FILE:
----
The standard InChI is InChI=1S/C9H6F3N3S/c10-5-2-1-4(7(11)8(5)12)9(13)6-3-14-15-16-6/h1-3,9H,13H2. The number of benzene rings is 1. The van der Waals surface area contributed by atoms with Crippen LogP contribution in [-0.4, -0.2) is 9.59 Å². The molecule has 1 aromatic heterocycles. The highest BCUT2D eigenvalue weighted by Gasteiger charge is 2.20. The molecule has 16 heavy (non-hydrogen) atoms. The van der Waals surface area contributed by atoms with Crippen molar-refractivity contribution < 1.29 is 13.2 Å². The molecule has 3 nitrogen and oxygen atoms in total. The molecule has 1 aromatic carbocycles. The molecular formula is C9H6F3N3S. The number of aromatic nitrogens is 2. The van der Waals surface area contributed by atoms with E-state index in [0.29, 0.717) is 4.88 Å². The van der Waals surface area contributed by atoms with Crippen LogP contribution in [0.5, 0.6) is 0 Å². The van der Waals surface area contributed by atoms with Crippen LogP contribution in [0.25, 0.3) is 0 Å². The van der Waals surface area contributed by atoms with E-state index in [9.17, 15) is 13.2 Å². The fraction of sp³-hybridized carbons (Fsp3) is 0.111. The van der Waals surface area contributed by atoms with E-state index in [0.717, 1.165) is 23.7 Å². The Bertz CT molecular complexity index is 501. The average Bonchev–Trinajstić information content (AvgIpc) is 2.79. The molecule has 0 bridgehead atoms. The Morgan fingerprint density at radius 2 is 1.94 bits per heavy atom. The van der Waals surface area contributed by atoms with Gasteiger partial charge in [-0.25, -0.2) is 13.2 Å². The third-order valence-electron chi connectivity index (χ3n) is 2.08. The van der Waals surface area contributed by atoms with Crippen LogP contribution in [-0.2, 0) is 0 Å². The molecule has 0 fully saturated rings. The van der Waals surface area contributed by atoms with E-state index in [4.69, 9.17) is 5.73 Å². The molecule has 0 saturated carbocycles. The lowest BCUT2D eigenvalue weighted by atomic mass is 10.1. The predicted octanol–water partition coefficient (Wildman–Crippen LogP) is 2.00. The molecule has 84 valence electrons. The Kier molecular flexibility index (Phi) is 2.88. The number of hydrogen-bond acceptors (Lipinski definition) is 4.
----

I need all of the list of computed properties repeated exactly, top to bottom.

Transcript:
The standard InChI is InChI=1S/C9H6F3N3S/c10-5-2-1-4(7(11)8(5)12)9(13)6-3-14-15-16-6/h1-3,9H,13H2. The number of benzene rings is 1. The van der Waals surface area contributed by atoms with Crippen LogP contribution in [-0.4, -0.2) is 9.59 Å². The molecule has 1 aromatic heterocycles. The highest BCUT2D eigenvalue weighted by Gasteiger charge is 2.20. The molecule has 16 heavy (non-hydrogen) atoms. The van der Waals surface area contributed by atoms with Crippen molar-refractivity contribution < 1.29 is 13.2 Å². The molecule has 3 nitrogen and oxygen atoms in total. The molecule has 1 aromatic carbocycles. The molecular formula is C9H6F3N3S. The number of aromatic nitrogens is 2. The van der Waals surface area contributed by atoms with E-state index in [0.29, 0.717) is 4.88 Å². The van der Waals surface area contributed by atoms with Crippen LogP contribution in [0.5, 0.6) is 0 Å². The van der Waals surface area contributed by atoms with Crippen LogP contribution in [0.25, 0.3) is 0 Å². The van der Waals surface area contributed by atoms with E-state index in [9.17, 15) is 13.2 Å². The fraction of sp³-hybridized carbons (Fsp3) is 0.111. The van der Waals surface area contributed by atoms with E-state index in [0.717, 1.165) is 23.7 Å². The Bertz CT molecular complexity index is 501. The average Bonchev–Trinajstić information content (AvgIpc) is 2.79. The molecule has 0 bridgehead atoms. The Morgan fingerprint density at radius 2 is 1.94 bits per heavy atom. The van der Waals surface area contributed by atoms with Gasteiger partial charge in [-0.25, -0.2) is 13.2 Å². The third-order valence-electron chi connectivity index (χ3n) is 2.08. The van der Waals surface area contributed by atoms with Crippen LogP contribution in [-0.2, 0) is 0 Å². The molecule has 0 fully saturated rings. The van der Waals surface area contributed by atoms with E-state index in [4.69, 9.17) is 5.73 Å². The molecule has 0 saturated carbocycles. The lowest BCUT2D eigenvalue weighted by atomic mass is 10.1. The predicted octanol–water partition coefficient (Wildman–Crippen LogP) is 2.00. The molecule has 84 valence electrons. The Kier molecular flexibility index (Phi) is 2.88. The number of hydrogen-bond acceptors (Lipinski definition) is 4.